FIGURE:Senator John Thune.
Thun, chairman of the Senate's business committee, said at a hearing on "convincing technology": "The powerful mechanisms behind these platforms that attract people to increase participation mean that they may also affect the thinking and behavior of billions of people. ”
Thun’s comments represent a relatively new front in Washington’s growing focus on the impact of large technology platforms on consumers. Policymakers are beginning to focus on the algorithms of these platforms, which are potential areas of regulation and a way to deal with controversial online content such as hate speech and false information.
Thun cited Bloomberg's April survey of Google's YouTube site, which failed to handle fake, inflammatory, and toxic content because the site tried to increase page views and the amount of time people spend on its platform. Thun said: "This survey shows that the use of artificial intelligence and algorithms to optimize participation may have unexpected, and perhaps even dangerous, negative effects."
Thun also said that his proposed bill would allow users to exclude their data from the content publishing platform. He said: "Congress must play a role in ensuring that companies have the freedom to innovate, but at the same time they must put the interests and well-being of consumers at the forefront of corporate progress."
Maggie Steinfield (Maggie Stanphill), Google's director of user experience, said in testimony that the company did not use "persuasive technology", but that increasing the transparency of the algorithm in determining what users saw would be "a good transitional step". She also believes that it would be a good thing to strengthen human supervision of content decision-making.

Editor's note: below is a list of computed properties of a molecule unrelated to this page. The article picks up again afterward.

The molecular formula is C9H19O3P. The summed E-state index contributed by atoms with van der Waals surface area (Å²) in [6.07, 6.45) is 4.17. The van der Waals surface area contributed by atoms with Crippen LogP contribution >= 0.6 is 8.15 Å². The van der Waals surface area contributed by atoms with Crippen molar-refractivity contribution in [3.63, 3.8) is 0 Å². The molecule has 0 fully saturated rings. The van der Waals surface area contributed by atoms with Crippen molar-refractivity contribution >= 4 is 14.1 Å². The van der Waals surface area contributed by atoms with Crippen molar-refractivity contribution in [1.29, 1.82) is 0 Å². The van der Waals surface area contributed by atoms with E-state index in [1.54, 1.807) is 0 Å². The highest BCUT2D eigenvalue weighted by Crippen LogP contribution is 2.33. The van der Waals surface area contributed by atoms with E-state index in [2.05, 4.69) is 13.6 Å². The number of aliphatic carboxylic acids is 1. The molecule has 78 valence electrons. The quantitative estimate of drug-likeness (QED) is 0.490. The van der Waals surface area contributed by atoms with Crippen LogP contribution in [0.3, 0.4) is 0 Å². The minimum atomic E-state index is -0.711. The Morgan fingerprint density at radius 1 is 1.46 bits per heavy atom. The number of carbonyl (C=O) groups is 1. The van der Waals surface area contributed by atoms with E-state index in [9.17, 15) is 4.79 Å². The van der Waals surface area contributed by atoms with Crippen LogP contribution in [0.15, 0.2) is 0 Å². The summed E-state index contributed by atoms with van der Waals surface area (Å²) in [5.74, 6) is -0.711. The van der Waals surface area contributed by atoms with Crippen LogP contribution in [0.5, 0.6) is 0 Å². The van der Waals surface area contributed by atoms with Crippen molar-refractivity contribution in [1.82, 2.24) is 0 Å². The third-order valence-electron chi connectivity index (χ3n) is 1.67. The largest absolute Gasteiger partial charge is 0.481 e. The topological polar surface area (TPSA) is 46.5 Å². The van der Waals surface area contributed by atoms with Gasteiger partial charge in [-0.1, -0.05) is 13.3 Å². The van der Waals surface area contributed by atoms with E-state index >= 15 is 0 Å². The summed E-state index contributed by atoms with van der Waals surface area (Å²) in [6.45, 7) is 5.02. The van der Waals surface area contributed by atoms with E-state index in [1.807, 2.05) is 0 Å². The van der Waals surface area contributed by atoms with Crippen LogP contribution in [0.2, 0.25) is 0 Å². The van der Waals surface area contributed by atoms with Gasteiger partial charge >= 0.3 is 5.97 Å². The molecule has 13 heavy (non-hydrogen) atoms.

Stanfield said that YouTube recently modified its algorithm for recommending content, which reduced the number of pageviews of problematic content by more than half. Videos that are not recommended "are almost in violation of our policies, or spread harmful error messages."
But Brian Schatz, a member of the state-of-the-art Democratic Party, has doubts about Mr. Stanfield's claim. He said the company should take a "Legal and financial responsibility" of the performance of the algorithm.
In an interview after the hearing, Mr. Shatz said they had invited Susan Wojcicki, YouTube's chief executive, but that Google sent Mr. Stanfield. Mr. Stanfield repeated that the question was not within her mandate. Mr. Shatz said he wanted the tech company to send its executives to technology and privacy hearings, but Google did not respond immediately to his request. (Small)